ARTICLE ID 28345
$________ INCLUDING $________ PUNITIVE AWARD - MEDICAL MALPRACTICE - ASSAULT AND BATTERY - FRAUD - TREATING OTOLARYNGOLOGIST ASSURES PLAINTIFF PATIENT THAT HE WILL PERFORM SURGERY TO CORRECT DEVIATED SEPTUM - SURGERY NOT PERFORMED BY TREATING OTOLARYNGOLOGIST, BUT INSTEAD, PERFORMED BY MEDICAL RESIDENT - SUBSTANDARD CARE RENDERED BY ANESTHESIOLOGIST, NURSE ANESTHETIST, RESIDENT AND TREATING OTOLARYNGOLOGIST IN PERMITTING PLAINTIFF TO BE PREMATURELY EXTUBATED - ASPHYXIA - PERSISTENT VEGETATIVE STATE.
Cuyahoga County, Ohio
This action was brought on behalf of the female plaintiff, age 57
at the time of the events in question, against the defendant
Cleveland Clinic where the plaintiff underwent surgery performed
by her treating otolaryngologist (ENT specialist) to correct a
deviated septum. It was contended that the plaintiff was
prematurely extubated by the defendants employee nurse
anesthetist and that the defendants employee medical resident
performing the surgery failed to prevent the premature
extubation. Neither the treating ENT, nor the anesthesiologist in
charge of the anesthesiology aspect of the plaintiffs care (both
employees of the defendant hospital), were present at the time of
the premature extubation. It was additionally alleged that the
plaintiff was assured by the treating ENT that he would be
performing the procedure. The plaintiff alleged that the treating
ENT committed a fraud as well as a battery by operating on the
plaintiff without informing her that a resident would be
performing the surgery. The plaintiffs cause of action proceeded
on theories of negligence (medical malpractice), fraud and
battery. The plaintiff asserted a claim for both compensatory and p 7 3
The plaintiff was diagnosed by the treating ENT as suffering from
a deviated septum. He characterized the severity of the condition
as moderate to severe and recommended surgery. The plaintiff
contended that the defendant assured her that he would be
performing the surgery. The plaintiff was never advised that a
medical resident would actually be performing the operation,
according to the plaintiffs evidence.
The surgery was, in fact, performed by a medical resident. The
evidence indicated that the plaintiffs anesthesia was being
administered and monitored by a nurse anesthetist. The nurse
anesthetist was overseen by the attending anesthesiologist, who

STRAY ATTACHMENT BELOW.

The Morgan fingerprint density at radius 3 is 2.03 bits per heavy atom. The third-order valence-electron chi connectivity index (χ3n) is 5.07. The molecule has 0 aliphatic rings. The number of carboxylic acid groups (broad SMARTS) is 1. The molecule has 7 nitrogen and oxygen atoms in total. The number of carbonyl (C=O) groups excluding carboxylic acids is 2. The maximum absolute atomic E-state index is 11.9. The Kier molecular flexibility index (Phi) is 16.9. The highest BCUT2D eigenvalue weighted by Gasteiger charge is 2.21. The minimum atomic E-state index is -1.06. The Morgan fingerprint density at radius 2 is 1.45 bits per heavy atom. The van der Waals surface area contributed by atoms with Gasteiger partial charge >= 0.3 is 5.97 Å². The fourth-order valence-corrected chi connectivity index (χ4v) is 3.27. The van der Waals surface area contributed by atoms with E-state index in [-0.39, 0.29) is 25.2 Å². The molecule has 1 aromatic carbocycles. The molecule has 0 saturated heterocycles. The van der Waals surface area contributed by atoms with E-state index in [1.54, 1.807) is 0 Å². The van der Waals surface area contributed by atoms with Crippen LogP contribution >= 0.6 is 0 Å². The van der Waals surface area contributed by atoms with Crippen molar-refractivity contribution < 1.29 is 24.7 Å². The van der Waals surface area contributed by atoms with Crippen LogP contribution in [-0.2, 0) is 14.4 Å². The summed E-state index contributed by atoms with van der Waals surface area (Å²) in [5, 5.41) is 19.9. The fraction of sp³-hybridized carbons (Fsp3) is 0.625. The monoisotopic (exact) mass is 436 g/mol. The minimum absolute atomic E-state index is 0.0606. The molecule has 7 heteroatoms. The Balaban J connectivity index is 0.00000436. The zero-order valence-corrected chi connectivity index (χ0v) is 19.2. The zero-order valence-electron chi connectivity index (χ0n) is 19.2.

was not present in the room when the plaintiff was extubated. The
evidence demonstrated that the plaintiff was prematurely
extubated by the nurse anesthetist, resulting in asphyxia and
permanent brain damage.
The medical resident performing the surgery testified that he was
unaware of the parameters within which a patient could be safely
extubated and that he left this aspect of the patients care to
the anesthesiologist. The treating ENT testified that he was
knowledgeable concerning the extubation parameters and could
safely determine when a patient was ready or not ready to be
extubated. Based upon this testimony, the plaintiff argued that
if the defendant had performed the surgery as he assured the
plaintiff he would, he would have determined that the plaintiff
was not ready to be extubated and the asphyxia and resulting
brain damage would have been avoided. The plaintiff additionally
argued that the attending anesthesiologist was also negligent in
failing to be present during the extubation to ensure the well-
being of the patient.
The plaintiff alleged that the failure of the treating ENT to
advise the plaintiff that a medical resident would be performing
the procedure and the ENTs actions in falsely assuring the
plaintiff that he would be performing the surgery when such was
not the case constituted medical battery and fraud.
The defendant clinic admitted liability for the medical
negligence aspect of the plaintiffs claims at the start of the
trial. The defendant denied, however, that fraud or medical
battery had occurred and maintained that because Cleveland Clinic
was a teaching institution, medical residents routinely
substituted for treating surgeons or other physicians. The
defendant maintained that this practice was appropriate and
reasonable and that the clinic could not be found liable on a
battery or fraud theory of liability.
On the issue of damages, the evidence established that the
plaintiff suffered profound brain damage as a result of the
premature extubation and will remain in a persistent vegetative
state for the remainder of her life expectancy. The plaintiff
presented past medical specials of $________ and future medicals
of $________. The plaintiff additionally claimed lost income of
The plaintiff contended that the evidence establishing medical
battery and fraud demonstrated a conscious disregard of the
plaintiffs rights which rose to the level of maliciousness such
to substantiate an award of punitive damages against the p 7 3
defendant clinic. On this issue, the plaintiff elicited testimony
from the defendant clinics financial officer regarding the
clinics net worth. Net worth of the clinic in the amount of
$________ was presented to the jury.
The plaintiffs last demand prior to trial was $________. The
defendants highest offer was $________. The jury found for the
plaintiff and returned a verdict of $________ in compensatory
damages and $________ in punitive damages.
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